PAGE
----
I have wondered whether there is a thrill to doing evil. Judging from Jack Katz’s book Seductions of Crime – Moral and Sensual Attractions in Doing Evil there is.
Here he talks about gangs:
One way to indicate that you are not just tough but essentially outside contemporary civilization is to manifest an animal incapacity for moral responsiveness. Hell’s Angels embraced this folk anthropology with their studied affinity for dirt…Hell’s Angels would train new denim jackets through multiple baths in dirt and grease before wearing them on the road…(they would display)…their animal natures, as when one 250-pound Hell’s Angel would greet another in a bar by taking a running jump into his arms and planting a wet kiss on his lips. To be animal is to suggest chaotic possibilities–that through you, at any moment, forces of nature may explode the immediate social situation.
(On the other hand, some of the ghetto gangs wear immaculate clothing which looks like it has just been ironed.)
For alien adolescent subcultures…(it is cool to use) silence to affect the style of the professional killer or the Mafia chief. When asked by a sociologist, “What would you like to be when you grow up?” it is cool to answer, “an assassin.”
To make clear that “he means it,” the badass celebrates a commitment to violence beyond any reason comprehensible to others. For example, at a dance hall in Glasgow, Tim, a dominant personality in the Young Team, turned to Dave and pointed to a bystander, “‘Ah don’t fancy the look o’ his puss. Go over an’ stab him fur me.’ (Dave carried out the request)
Gangs may cultivate a sadistic and terrifying reputation. In the 1950’s the most feared gang, the Puerto Rican Flyers, were said to drink blood. The weapons the gangs design for themselves can be very sadistic. When they fight, they are amoral:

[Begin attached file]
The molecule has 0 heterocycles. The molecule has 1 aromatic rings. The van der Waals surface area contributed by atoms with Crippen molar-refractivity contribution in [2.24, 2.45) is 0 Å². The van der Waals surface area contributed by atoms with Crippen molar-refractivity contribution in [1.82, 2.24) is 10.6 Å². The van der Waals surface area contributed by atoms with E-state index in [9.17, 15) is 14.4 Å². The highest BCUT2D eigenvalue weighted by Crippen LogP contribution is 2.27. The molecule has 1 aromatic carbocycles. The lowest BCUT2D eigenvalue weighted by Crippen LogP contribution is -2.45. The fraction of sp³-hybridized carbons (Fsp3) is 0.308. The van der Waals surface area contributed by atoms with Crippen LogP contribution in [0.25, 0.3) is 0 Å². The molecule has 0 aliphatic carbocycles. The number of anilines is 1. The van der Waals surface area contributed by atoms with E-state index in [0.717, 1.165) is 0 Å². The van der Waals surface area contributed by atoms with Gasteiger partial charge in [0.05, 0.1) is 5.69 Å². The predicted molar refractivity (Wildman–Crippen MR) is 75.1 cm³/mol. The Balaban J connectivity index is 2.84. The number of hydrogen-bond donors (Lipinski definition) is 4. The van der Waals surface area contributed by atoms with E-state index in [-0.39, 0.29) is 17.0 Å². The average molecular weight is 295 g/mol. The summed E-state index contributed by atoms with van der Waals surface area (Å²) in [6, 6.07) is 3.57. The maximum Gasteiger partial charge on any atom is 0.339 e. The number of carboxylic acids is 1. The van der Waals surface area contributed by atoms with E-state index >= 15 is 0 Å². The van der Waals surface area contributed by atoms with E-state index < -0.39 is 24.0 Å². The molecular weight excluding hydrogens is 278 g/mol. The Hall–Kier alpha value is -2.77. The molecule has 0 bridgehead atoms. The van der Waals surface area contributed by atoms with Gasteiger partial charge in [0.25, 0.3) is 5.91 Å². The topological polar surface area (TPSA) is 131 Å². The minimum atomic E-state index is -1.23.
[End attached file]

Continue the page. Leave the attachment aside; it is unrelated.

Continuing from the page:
From the white ethnic gang scene of 1950s Brooklyn, Ellison recited the primer for gang kids. . . . When he’s down, kick for the head and groin. . . . gang warfare is typified by a callous disregard for Marquis of Queensbury rules, or for that matter, rules of simple decency. When they fight, they are amoral … totally without mercy … almost inhuman. A cat that’s down is a cat who can’t bother you, man! Stomp him! Stomp him good! Put that lit cigarette in the bastard’s eye! Wear Army barracks boots—kick him in the throat, in the face, kick him where he lives. Smash him from behind with a brick, cave in his effin’ skull! Flat edge of the hand in the Adam’s Apple! Use a lead pipe across the bridge of his nose—smash the nose and send bone splinters into the brain!
For one gang to fight another, the offending gang might “challenge the seriousness of another’s elitist pretensions….Once received…an insult must be treated as an offense to honor or else the target group will have acknowleged that it cannot sustain an aura of dread…even though the insults may be collectively understood to be artificial. That the insulting party may not know the sister said to be a whore or that the braggart is obviously inventing his liaisons with the insulted party’s mother makes no difference.”
Here is another type of insult that turned out to be a big mistake:
One night we was coming from the Golden Dome. The papers said there were thirteen, but they only busted thirteen. They questioned everybody that was there, but they let me go. What happened, we asked this man for a nickel or a dime or something—and he got smart. This fool [“The Fool”], Wine, asked the man for a nickel. And he answered, “I ain’t got no nickel.”